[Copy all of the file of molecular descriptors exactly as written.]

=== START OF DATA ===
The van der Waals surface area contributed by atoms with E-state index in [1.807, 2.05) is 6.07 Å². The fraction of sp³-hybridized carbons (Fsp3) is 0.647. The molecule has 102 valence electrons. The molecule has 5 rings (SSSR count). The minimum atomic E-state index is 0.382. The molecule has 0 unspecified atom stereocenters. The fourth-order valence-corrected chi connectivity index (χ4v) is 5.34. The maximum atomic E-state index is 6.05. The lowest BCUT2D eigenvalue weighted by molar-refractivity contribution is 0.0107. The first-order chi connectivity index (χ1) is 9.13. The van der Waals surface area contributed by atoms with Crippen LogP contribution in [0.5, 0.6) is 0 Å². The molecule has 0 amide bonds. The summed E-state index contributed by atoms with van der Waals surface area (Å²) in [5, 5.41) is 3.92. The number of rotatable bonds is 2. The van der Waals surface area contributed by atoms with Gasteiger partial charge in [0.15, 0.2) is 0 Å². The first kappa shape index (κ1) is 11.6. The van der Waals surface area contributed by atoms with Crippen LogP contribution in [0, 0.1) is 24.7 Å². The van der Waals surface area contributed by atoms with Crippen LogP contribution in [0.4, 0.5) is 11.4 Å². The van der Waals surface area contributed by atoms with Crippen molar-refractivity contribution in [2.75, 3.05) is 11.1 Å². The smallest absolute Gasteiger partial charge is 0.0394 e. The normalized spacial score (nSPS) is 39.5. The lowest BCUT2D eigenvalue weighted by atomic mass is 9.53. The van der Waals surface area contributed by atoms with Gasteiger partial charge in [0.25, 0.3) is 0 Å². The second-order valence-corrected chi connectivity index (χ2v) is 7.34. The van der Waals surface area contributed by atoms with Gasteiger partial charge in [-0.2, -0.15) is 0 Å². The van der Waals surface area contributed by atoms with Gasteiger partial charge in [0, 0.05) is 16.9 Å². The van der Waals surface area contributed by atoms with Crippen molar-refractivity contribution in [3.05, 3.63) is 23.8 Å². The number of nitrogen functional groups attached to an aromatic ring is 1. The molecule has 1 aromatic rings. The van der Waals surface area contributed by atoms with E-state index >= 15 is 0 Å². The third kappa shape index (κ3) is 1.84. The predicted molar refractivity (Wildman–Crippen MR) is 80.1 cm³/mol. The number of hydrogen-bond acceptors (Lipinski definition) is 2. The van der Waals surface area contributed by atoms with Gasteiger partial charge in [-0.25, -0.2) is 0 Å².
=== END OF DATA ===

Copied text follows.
The van der Waals surface area contributed by atoms with E-state index in [1.807, 2.05) is 6.07 Å². The fraction of sp³-hybridized carbons (Fsp3) is 0.647. The molecule has 102 valence electrons. The molecule has 5 rings (SSSR count). The minimum atomic E-state index is 0.382. The molecule has 0 unspecified atom stereocenters. The fourth-order valence-corrected chi connectivity index (χ4v) is 5.34. The maximum atomic E-state index is 6.05. The lowest BCUT2D eigenvalue weighted by molar-refractivity contribution is 0.0107. The first-order chi connectivity index (χ1) is 9.13. The van der Waals surface area contributed by atoms with Crippen LogP contribution in [0.5, 0.6) is 0 Å². The molecule has 0 amide bonds. The summed E-state index contributed by atoms with van der Waals surface area (Å²) in [5, 5.41) is 3.92. The number of rotatable bonds is 2. The van der Waals surface area contributed by atoms with Gasteiger partial charge in [0.15, 0.2) is 0 Å². The first kappa shape index (κ1) is 11.6. The van der Waals surface area contributed by atoms with Crippen LogP contribution in [0, 0.1) is 24.7 Å². The van der Waals surface area contributed by atoms with Crippen LogP contribution in [0.4, 0.5) is 11.4 Å². The van der Waals surface area contributed by atoms with Crippen molar-refractivity contribution in [2.75, 3.05) is 11.1 Å². The smallest absolute Gasteiger partial charge is 0.0394 e. The normalized spacial score (nSPS) is 39.5. The lowest BCUT2D eigenvalue weighted by atomic mass is 9.53. The van der Waals surface area contributed by atoms with Gasteiger partial charge in [0.25, 0.3) is 0 Å². The second-order valence-corrected chi connectivity index (χ2v) is 7.34. The van der Waals surface area contributed by atoms with Gasteiger partial charge in [-0.2, -0.15) is 0 Å². The van der Waals surface area contributed by atoms with Gasteiger partial charge in [0, 0.05) is 16.9 Å². The van der Waals surface area contributed by atoms with Crippen molar-refractivity contribution in [3.05, 3.63) is 23.8 Å². The number of nitrogen functional groups attached to an aromatic ring is 1. The molecule has 1 aromatic rings. The van der Waals surface area contributed by atoms with E-state index >= 15 is 0 Å². The third kappa shape index (κ3) is 1.84. The predicted molar refractivity (Wildman–Crippen MR) is 80.1 cm³/mol. The number of hydrogen-bond acceptors (Lipinski definition) is 2. The van der Waals surface area contributed by atoms with Gasteiger partial charge in [-0.25, -0.2) is 0 Å².